Jun.4, 2013

3D printers can make guns but it can also be used to help polices to fight crime. In the "Officer Blue" episode of CSI: New York aired on 12 November 2005, a ZPrinter 310 from ZCorporation helps police to print a 3D replica of a bullet, an important piece of evidence.

""A police officer was shot in Central Park. He dies right away. I am making a piece of 3D replica of the bullet which is still inside of his horse, Blue." says the policeman in the video.

As the 3D printing technology continues to advance, the magic of producing actual physical objects from computer models quickly and affordably is spreading into all the fields. In fact, 3D printing is now really be used to solve crimes. According to Nikkei news, Tokyo Metropolitan Police Department has now used 3D printer to recreate 3D models of crime scenes.

These 3D printed models helps prosecutor to better explain crime scenes, says the police department. Rather than showing the jury crime-scene photographs, prosecutor can now provide detailed 3D models with floor plans and arrangement of furniture.

A 3D printer was introduced to the Institute of Scientific Investigation of Tokyo Metropolitan Police Department in 2010. It was used to print out evidence for cases, such as skulls of the victim in murder cases.

At the University of Alabama at Birmingham, 3D printer was used to produce an impression of a footprint.

Footprint models are currently created using crime-scene photographs and plaster of Paris casting. But developing a system that can scan footprints in 3D has several advantages, notes Forensic researcher Jason Linville, Ph.D., a member of CIA|JFR and the UAB Department of Justice Sciences.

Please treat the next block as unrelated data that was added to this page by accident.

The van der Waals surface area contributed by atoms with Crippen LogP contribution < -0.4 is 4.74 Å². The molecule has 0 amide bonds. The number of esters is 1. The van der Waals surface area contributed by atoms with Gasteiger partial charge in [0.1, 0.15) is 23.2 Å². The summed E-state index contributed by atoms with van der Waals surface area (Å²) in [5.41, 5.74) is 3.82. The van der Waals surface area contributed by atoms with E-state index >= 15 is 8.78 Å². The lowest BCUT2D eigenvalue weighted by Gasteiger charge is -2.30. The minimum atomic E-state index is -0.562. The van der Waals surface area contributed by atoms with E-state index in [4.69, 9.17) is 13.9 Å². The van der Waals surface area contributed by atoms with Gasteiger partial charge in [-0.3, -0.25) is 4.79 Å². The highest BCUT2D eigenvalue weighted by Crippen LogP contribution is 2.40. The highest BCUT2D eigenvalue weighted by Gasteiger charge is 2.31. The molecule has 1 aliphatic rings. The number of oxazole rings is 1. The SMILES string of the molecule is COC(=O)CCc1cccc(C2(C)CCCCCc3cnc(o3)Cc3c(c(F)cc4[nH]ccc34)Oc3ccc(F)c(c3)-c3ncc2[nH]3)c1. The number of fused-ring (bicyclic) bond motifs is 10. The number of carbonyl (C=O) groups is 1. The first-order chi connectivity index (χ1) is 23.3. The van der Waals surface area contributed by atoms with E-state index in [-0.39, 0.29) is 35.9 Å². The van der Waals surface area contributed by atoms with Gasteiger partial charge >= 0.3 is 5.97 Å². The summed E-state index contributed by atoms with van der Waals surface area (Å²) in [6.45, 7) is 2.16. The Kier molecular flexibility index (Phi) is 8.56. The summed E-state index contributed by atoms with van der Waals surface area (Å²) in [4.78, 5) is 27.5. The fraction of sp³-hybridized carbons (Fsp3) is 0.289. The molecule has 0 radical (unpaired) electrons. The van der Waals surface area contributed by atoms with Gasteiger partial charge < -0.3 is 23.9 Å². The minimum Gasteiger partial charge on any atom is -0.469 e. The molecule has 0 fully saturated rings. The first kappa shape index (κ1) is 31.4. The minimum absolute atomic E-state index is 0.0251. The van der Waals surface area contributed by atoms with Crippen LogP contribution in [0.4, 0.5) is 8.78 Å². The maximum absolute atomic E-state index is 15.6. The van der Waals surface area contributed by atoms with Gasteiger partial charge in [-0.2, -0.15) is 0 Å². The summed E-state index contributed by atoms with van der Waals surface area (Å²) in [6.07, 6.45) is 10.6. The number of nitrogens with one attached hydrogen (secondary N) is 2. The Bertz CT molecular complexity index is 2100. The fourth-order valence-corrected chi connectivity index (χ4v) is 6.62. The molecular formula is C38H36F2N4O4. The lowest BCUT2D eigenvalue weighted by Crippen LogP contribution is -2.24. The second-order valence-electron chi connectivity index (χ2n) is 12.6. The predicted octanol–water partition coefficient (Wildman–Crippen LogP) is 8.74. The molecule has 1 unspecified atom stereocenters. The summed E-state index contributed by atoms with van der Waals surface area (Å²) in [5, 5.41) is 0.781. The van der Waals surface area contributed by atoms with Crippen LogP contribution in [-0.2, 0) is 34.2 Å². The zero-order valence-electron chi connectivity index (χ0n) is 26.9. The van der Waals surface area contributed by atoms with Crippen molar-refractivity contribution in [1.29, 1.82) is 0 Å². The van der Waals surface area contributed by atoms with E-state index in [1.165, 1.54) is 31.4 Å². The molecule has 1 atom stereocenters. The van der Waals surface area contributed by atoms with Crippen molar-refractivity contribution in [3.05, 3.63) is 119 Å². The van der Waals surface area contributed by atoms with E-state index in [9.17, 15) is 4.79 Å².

"Once you have footprints as digital images, you can easily compare them with one another to generate a more objective match than you could by relying on the judgment of a human analyst," he says. "Then because you can print an impression that doesn't require handling, like a plaster cast, you can create multiple copies that are exactly the same."

And another huge advantage "is the ability to reverse the impression and actually print out what you think the shoe looked like," Linville says. "That is physical evidence that you could take to court."


 


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qwerty wrote at 6/24/2013 4:28:48 PM:

did anyone else think the layout of that house that was printed was a bit odd...i mean what's with the windows looking from the bedrooms on to the lounge, weird.

jh wrote at 6/7/2013 3:34:06 AM:

the criminal was wearing birkenstocks!

yru wrote at 6/5/2013 1:57:02 AM:

and he could not compare with the 3D model? too bad it's introduced in such naive way



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